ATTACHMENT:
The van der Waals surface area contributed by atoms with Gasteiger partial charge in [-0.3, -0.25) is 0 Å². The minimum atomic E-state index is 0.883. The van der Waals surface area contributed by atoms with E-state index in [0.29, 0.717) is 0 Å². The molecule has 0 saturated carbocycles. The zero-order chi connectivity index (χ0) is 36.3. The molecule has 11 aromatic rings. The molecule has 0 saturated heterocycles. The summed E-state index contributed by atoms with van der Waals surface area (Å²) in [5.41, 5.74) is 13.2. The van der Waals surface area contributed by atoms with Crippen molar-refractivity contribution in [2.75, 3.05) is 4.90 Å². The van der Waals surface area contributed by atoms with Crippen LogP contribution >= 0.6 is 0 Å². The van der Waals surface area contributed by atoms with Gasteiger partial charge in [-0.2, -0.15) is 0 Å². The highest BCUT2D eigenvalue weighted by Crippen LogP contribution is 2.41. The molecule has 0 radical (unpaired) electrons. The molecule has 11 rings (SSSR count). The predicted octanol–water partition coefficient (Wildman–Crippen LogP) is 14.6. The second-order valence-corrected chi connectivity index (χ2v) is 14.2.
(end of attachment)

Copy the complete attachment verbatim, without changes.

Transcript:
The van der Waals surface area contributed by atoms with Gasteiger partial charge in [-0.3, -0.25) is 0 Å². The minimum atomic E-state index is 0.883. The van der Waals surface area contributed by atoms with E-state index in [0.29, 0.717) is 0 Å². The molecule has 0 saturated carbocycles. The zero-order chi connectivity index (χ0) is 36.3. The molecule has 11 aromatic rings. The molecule has 0 saturated heterocycles. The summed E-state index contributed by atoms with van der Waals surface area (Å²) in [5.41, 5.74) is 13.2. The van der Waals surface area contributed by atoms with Crippen molar-refractivity contribution in [2.75, 3.05) is 4.90 Å². The van der Waals surface area contributed by atoms with Crippen LogP contribution >= 0.6 is 0 Å². The van der Waals surface area contributed by atoms with Gasteiger partial charge in [-0.2, -0.15) is 0 Å². The highest BCUT2D eigenvalue weighted by Crippen LogP contribution is 2.41. The molecule has 0 radical (unpaired) electrons. The molecule has 11 rings (SSSR count). The predicted octanol–water partition coefficient (Wildman–Crippen LogP) is 14.6. The second-order valence-corrected chi connectivity index (χ2v) is 14.2.